Why Indonesia Should Stay Diverse?

Redaksi Suara Mahasiswa · 24 November 2022
8 menit

Indonesia has always been prominent for its archipelagos and diverse cultures. Indonesia comprises around 6000 inhabited islands, 240 million citizens, 300 ethnic groups, six recognised religions and other beliefs, and 740 languages and dialects. (Soekarba, 2018) Pancasila and Bhinneka Tunggal Ika play a significant role in keeping harmony amongst diverse Indonesians. However, in the last decades, movements have disagreed and aimed to distort Pancasila and reject pluralism. With such a significant number of archipelagic and cultural allures, Indonesia should avoid homogeneity, as this nation was born with one of its roots; diversities. Therefore, this paper strongly believes that Indonesia should keep embracing itself as a “unity in diversity” country.

History recorded the archipelagic notion of Indonesia when Ken Arok mentioned the word Nusantara in a copper plate called Pararaton. More specifically, the history dated back to 1305 and belonged to the Javanese manuscript, when the Majapahit and Singhasari Empires ruled Java. The term Nusantara appeared in later inscriptions, such as Sejarah Melayu and Negarakertagama. (Evers, 2017)

The term ‘Nusantara’ has been long associated with South-East Asia’s history. It originated from two Sanskrit words: Nusa, which means ‘island,’ and Antara, which means ‘in between’ or ‘including.’ (Evers, 2016) It is based on the Javanese language, and when Nusantara is translated from its indigenous language to the international language – the English Language – it may translate to ‘between islands.’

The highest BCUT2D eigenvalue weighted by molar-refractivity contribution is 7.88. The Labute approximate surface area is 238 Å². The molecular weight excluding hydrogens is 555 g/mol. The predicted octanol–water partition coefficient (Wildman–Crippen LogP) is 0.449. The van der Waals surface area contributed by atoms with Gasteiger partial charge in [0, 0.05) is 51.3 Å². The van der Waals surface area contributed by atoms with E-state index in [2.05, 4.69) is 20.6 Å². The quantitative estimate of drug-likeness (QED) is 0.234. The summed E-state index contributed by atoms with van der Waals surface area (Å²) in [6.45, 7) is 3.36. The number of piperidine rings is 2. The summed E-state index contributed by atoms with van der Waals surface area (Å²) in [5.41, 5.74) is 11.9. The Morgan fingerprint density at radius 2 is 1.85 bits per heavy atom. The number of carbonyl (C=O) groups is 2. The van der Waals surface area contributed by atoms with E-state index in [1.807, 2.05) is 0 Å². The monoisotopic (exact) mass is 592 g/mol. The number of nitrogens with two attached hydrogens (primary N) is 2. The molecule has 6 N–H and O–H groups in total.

Concerning the diversity, Indonesia was connected to mainland Asia during the Pleistocene era – around four million BC – inhabited by ‘Java Man,’ a moniker for Pithecanthropus Erectus. This human species first inhabited mainland Asia significantly two million to 500,000 years ago, which evolved over time. As for the origin of the Indonesian population, it all began in the Malay-Indonesian archipelago. The civilisation parallels the South-East region, primarily the Nusantara realm. This includes the islands of Indonesia, Malaya, Borneo islands, the Philippines, and Singapore, which contain two communities: Proto-Malay and Deutro-Malay. (Anas et al., 2019)

Proto-Malay is the ethnic ancestors which emerged around 2,500 years ago, consisting of the Seman (Negrito), Temiar (Senoi), Jakun, Sakai, and other ethnicities that are based on Mon and Khmer ancestors. They are also considered based on their stone tools. Hence Thai, Cambodian, and Laotian have pertinence regarding ancestry. Deutro-Malay is more recent than Proto-Malay since it occurred a millennium after it. As evidence, the tools they used were made of bronze and metals. Some creations of the devices were gongs or drums, axes, vessels, weapons, ceramics, and beads. (Anas et al., 2019)

Furthermore, not only are they divided geographically, but the people are also of varying ethnicities, like the Chinese, the Indians, and the Arabians. We also found heterogeneous beliefs, cultures, and customs with the multiple races and ethnicities in the Nusantara. The two most common beliefs before Buddhism and Hinduism entered Indonesia were animism – beliefs in souls and spirits that can dominate humankind – and dynamism – which believes there is a greater power in nature and unliving things. (Utama et al., 2019)